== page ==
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21 required; however, if drying is necessary to facilitate siev- ing, the sample should be allowed to equilibrate at ambient humidity for at least 24 hours. For.this purpose, the sam- ple should be exposed in a thin (less than 6 mm) layer. 4. Procedure .. Rs. a. Measure the resistance, R0, of the empty sample chamber. b. Pour the dust into the sample chamber. Tap the sam- ple chamber several times to settle the dust. Remove excess dust by running a straightedge al ong the top of the sample chamber. I'f the dust does not remain in place at the ends of tile sample cell, tape may be used to keep the dust in place. If tape is used, the measurement of Ro shall be made with tape in place. c. Measure the resistance of the filled sample chamber, d. If Ro is greater than 10 Rs, compute dust resistiv- ity from the equation: . HE P = Rs L. where H. W. and L are cell dimensions in cm (see Figure 5), Rs is measured re.sis.tance-of sample-filled cell in ohms, and p is resistivity of dust sample in ohm-cm. e. If -Ro is less than 10 Rs, compute dust resistivity from the,equation: , R's Ro ~` P = R -R ' C. Validation of Test Method . . . . .. Since there is no data base for the recommended test .. . . method for determining electrical 'resistivity of-dust, two panel members constructed three different test ce'l~Is and tested four dusts (corn starch,' powdered sugar, activated' charc'oal, and powdered graphite)'under various' conditions in order to validate the method. Except for some-'differ- ences in treatment before the test, the dust samples were the same. The results obtained are given in Table 2.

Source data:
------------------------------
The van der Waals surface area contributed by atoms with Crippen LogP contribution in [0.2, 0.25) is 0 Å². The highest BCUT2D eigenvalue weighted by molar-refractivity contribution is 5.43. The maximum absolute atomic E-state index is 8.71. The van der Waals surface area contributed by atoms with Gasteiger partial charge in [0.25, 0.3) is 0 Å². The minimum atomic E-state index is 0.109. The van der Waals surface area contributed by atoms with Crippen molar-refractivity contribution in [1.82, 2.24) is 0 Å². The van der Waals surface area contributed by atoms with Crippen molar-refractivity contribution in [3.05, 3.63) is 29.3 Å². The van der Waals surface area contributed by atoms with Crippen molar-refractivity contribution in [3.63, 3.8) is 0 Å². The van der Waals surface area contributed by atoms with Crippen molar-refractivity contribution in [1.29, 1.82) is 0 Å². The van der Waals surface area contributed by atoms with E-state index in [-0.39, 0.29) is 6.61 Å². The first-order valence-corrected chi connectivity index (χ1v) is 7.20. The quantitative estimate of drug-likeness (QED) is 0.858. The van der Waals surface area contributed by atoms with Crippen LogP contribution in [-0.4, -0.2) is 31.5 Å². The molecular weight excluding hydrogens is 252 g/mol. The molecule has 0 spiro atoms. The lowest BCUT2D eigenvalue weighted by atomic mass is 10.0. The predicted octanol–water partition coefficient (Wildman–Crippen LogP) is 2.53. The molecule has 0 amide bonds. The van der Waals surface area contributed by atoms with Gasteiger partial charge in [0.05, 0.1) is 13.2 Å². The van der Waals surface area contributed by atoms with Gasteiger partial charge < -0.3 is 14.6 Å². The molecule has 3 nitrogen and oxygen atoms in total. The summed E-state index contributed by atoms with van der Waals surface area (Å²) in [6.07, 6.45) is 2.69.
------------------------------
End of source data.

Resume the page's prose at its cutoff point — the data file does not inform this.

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22 . Table 2.. Resistivity of Tes;t Dusts Under Various Conditions . ~ . . . - Resistivity, ohin-cin Test Cell ~ Test Cell 2 Test Cell 3 . Dust As Received . Corn Starch (a) 2 X 10 6 2 X 1011 101: - 10 12 Powdered Sugar (b) 6 X 1014 10 14 1012 _ 1013 Activated Charcoal (c) 1.2 X 10 4 (g) 2 X 10 3 Graphite (d) 10 3 (g) lO 4 Dry (e) . ~ . . . . . Corn Starch (a) 4 X 1012 5 X 10= (g) Powdered Sugar (b) 8 X 10 13 1o 15 (I) Activated Charcoal (c) 8 ~ 10 3 lo 5 (g) Graphite id) 2 X 10 3 4 X 10 3 fig) Moist (f) Corn Starch (a) 6 X 108 7 X i01 (g) Powdered Sugar (b) 7 X 10 7 6 X 10 6 (g) Activated Charcoal (c) 6 X 10 3 7 X 10 3 (g Graphite (d) 6 ~ 10: 8 X 10 2 ma) NOTE: On Test Cell 3 only, voltage varied 10 to lO00 volts do for~corn starch and powdered sugar. Test Cells 1 and 2, testing corn starch and powdered sugar, used General Radio No. 1644A Megohm Bridge at 500 volts dc; Test Cells 1 and 2, testing activated charcoal and graphite, used Fluke digital ohmmeter. Test Cell 3, testing charcoal and graphite, used Triplett multi- meter. (a) Argo "pure corn starch'." (b) Domino "confectioners 10-X powdered sugar.:' (c) Apache Chemicals No. 1599 carbon powder, activated decolonizing, Lot No. 10077. (~) Wickes Engineered Materials No. 205 ''lubricating graphite." (e) Dried in desiccator at least 24 hours. (f) Stored over water in closed container at room ambient at least 24 hours. (g) Not tested.